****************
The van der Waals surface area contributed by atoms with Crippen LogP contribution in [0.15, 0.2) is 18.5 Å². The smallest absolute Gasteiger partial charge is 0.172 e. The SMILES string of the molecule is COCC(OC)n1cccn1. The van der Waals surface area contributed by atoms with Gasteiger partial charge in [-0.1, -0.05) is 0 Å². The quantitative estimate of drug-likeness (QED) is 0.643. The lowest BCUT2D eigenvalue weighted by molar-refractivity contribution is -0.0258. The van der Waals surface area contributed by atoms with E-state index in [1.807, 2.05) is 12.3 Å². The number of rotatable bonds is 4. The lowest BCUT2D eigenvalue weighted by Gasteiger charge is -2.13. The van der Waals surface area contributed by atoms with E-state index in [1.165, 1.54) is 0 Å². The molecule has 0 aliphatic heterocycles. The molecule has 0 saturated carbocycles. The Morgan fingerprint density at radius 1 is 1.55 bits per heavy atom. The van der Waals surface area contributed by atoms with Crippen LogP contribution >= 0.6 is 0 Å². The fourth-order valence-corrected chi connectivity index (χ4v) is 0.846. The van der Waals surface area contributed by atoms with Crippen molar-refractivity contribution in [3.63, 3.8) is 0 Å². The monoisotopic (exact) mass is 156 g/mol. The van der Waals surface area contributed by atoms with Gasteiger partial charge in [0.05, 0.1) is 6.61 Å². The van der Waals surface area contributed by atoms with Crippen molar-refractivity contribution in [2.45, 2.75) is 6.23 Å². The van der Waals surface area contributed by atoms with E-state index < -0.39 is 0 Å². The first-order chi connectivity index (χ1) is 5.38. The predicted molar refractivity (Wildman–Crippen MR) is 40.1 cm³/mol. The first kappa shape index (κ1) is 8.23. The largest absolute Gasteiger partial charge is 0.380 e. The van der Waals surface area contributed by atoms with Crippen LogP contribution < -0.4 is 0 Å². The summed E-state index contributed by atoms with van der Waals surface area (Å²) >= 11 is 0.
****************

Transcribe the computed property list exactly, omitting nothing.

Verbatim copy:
The van der Waals surface area contributed by atoms with Crippen LogP contribution in [0.15, 0.2) is 18.5 Å². The smallest absolute Gasteiger partial charge is 0.172 e. The SMILES string of the molecule is COCC(OC)n1cccn1. The van der Waals surface area contributed by atoms with Gasteiger partial charge in [-0.1, -0.05) is 0 Å². The quantitative estimate of drug-likeness (QED) is 0.643. The lowest BCUT2D eigenvalue weighted by molar-refractivity contribution is -0.0258. The van der Waals surface area contributed by atoms with E-state index in [1.807, 2.05) is 12.3 Å². The number of rotatable bonds is 4. The lowest BCUT2D eigenvalue weighted by Gasteiger charge is -2.13. The van der Waals surface area contributed by atoms with E-state index in [1.165, 1.54) is 0 Å². The molecule has 0 aliphatic heterocycles. The molecule has 0 saturated carbocycles. The Morgan fingerprint density at radius 1 is 1.55 bits per heavy atom. The van der Waals surface area contributed by atoms with Crippen LogP contribution >= 0.6 is 0 Å². The fourth-order valence-corrected chi connectivity index (χ4v) is 0.846. The van der Waals surface area contributed by atoms with Crippen molar-refractivity contribution in [3.63, 3.8) is 0 Å². The monoisotopic (exact) mass is 156 g/mol. The van der Waals surface area contributed by atoms with Gasteiger partial charge in [0.05, 0.1) is 6.61 Å². The van der Waals surface area contributed by atoms with Crippen molar-refractivity contribution in [2.45, 2.75) is 6.23 Å². The van der Waals surface area contributed by atoms with E-state index < -0.39 is 0 Å². The first-order chi connectivity index (χ1) is 5.38. The predicted molar refractivity (Wildman–Crippen MR) is 40.1 cm³/mol. The first kappa shape index (κ1) is 8.23. The largest absolute Gasteiger partial charge is 0.380 e. The van der Waals surface area contributed by atoms with Crippen LogP contribution < -0.4 is 0 Å². The summed E-state index contributed by atoms with van der Waals surface area (Å²) >= 11 is 0.